Forum for Science, Industry and Business

Sponsored by:     3M 
Search our Site:

 

Birds use herbs to protect their nests

27.05.2004


Researchers from Ohio Wesleyan University suggest that some birds may select nesting material with antimicrobial agents to protect their young from harmful bacteria. They present their findings at the 104th General Meeting of the American Society for Microbiology.



"If the fresh herbs and plant materials that parent birds bring into the nest have a sufficient concentration of antimicrobial compounds, they could protect the nestlings from harmful bacteria," says researcher Jann Ichida.

To find out if plants brought into the nest might prevent disease, Ichida and colleagues tested twelve different volatile plant materials against feather-degrading bacteria. Results showed that several types of plant materials and extracts including usnic acid, ascorbic acid, yarrow, and two oak species inhibited the growth of a number of harmful bacteria.


"If the fresh herbs have a sufficient concentration of these chemicals, they could protect the nestlings from harmful bacteria," says Ichida. "By practicing medical botany, parent birds exercise effective home nest security and protect their offspring from select biodegrading microbes that affect the health of their young."


This release is a summary of a presentation from the 104th General Meeting of the American Society for Microbiology, May 23-27, 2004, in New Orleans, Louisiana. Additional information on these and other presentations at the 104th ASM General Meeting can be found online at http://www.asm.org/Media/index.asp?bid=27289 or by contacting Jim Sliwa (jsliwa@asmusa.org) in the ASM Office of Communications. The phone number for the General Meeting Press Room is 504-670-4240 and will be active from 12:00 noon CDT, May 23 until 12:00 noon CDT, May 27.

Jim Sliwa | EurekAlert!
Further information:
http://www.asmusa.org/

More articles from Ecology, The Environment and Conservation:

nachricht Waste in the water – New purification techniques for healthier aquatic ecosystems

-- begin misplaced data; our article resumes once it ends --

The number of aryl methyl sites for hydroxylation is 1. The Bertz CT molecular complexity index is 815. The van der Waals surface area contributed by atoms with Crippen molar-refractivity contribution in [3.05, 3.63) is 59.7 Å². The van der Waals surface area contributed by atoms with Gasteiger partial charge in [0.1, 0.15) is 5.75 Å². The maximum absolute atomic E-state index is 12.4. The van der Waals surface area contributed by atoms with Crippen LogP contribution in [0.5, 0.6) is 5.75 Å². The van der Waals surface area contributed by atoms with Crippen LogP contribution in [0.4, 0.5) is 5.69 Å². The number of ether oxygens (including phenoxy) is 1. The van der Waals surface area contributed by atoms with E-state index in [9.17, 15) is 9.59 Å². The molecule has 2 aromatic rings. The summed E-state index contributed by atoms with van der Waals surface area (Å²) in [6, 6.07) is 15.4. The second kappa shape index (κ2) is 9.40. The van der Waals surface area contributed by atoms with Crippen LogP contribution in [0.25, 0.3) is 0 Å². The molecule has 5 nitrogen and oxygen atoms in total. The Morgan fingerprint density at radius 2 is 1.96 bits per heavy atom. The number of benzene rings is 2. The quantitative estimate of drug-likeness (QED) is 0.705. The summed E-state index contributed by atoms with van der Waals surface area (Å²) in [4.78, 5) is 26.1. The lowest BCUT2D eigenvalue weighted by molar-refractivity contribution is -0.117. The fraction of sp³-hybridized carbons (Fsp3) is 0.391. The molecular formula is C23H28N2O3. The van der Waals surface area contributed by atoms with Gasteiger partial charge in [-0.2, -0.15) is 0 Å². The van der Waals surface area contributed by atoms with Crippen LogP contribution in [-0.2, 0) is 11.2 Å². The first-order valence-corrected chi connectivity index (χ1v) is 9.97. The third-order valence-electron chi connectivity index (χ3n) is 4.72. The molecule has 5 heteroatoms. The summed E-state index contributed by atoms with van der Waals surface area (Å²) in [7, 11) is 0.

24.07.2018 | Eberhard Karls Universität Tübingen

nachricht Plenty of habitat for bears in Europe
24.07.2018 | Deutsches Zentrum für integrative Biodiversitätsforschung (iDiv) Halle-Jena-Leipzig

All articles from Ecology, The Environment and Conservation >>>

The most recent press releases about innovation >>>

Die letzten 5 Focus-News des innovations-reports im Überblick:

Im Focus: Color effects from transparent 3D-printed nanostructures

New design tool automatically creates nanostructure 3D-print templates for user-given colors
Scientists present work at prestigious SIGGRAPH conference

Most of the objects we see are colored by pigments, but using pigments has disadvantages: such colors can fade, industrial pigments are often toxic, and...

Im Focus: Unraveling the nature of 'whistlers' from space in the lab

A new study sheds light on how ultralow frequency radio waves and plasmas interact

Scientists at the University of California, Los Angeles present new research on a curious cosmic phenomenon known as "whistlers" -- very low frequency packets...

Im Focus: New interactive machine learning tool makes car designs more aerodynamic

Scientists develop first tool to use machine learning methods to compute flow around interactively designable 3D objects. Tool will be presented at this year’s prestigious SIGGRAPH conference.

When engineers or designers want to test the aerodynamic properties of the newly designed shape of a car, airplane, or other object, they would normally model...

Im Focus: Robots as 'pump attendants': TU Graz develops robot-controlled rapid charging system for e-vehicles

Researchers from TU Graz and their industry partners have unveiled a world first: the prototype of a robot-controlled, high-speed combined charging system (CCS) for electric vehicles that enables series charging of cars in various parking positions.

Global demand for electric vehicles is forecast to rise sharply: by 2025, the number of new vehicle registrations is expected to reach 25 million per year....

Im Focus: The “TRiC” to folding actin

Proteins must be folded correctly to fulfill their molecular functions in cells. Molecular assistants called chaperones help proteins exploit their inbuilt folding potential and reach the correct three-dimensional structure. Researchers at the Max Planck Institute of Biochemistry (MPIB) have demonstrated that actin, the most abundant protein in higher developed cells, does not have the inbuilt potential to fold and instead requires special assistance to fold into its active state. The chaperone TRiC uses a previously undescribed mechanism to perform actin folding. The study was recently published in the journal Cell.

Actin is the most abundant protein in highly developed cells and has diverse functions in processes like cell stabilization, cell division and muscle...

All Focus news of the innovation-report >>>

Anzeige

Anzeige

VideoLinks
Industry & Economy
Event News

LaserForum 2018 deals with 3D production of components

17.08.2018 | Event News

Within reach of the Universe

08.08.2018 | Event News

A journey through the history of microscopy – new exhibition opens at the MDC

27.07.2018 | Event News

 
Latest News

Smallest transistor worldwide switches current with a single atom in solid electrolyte

17.08.2018 | Physics and Astronomy

Robots as Tools and Partners in Rehabilitation

17.08.2018 | Information Technology

Climate Impact Research in Hannover: Small Plants against Large Waves

17.08.2018 | Life Sciences

VideoLinks
Science & Research
Overview of more VideoLinks >>>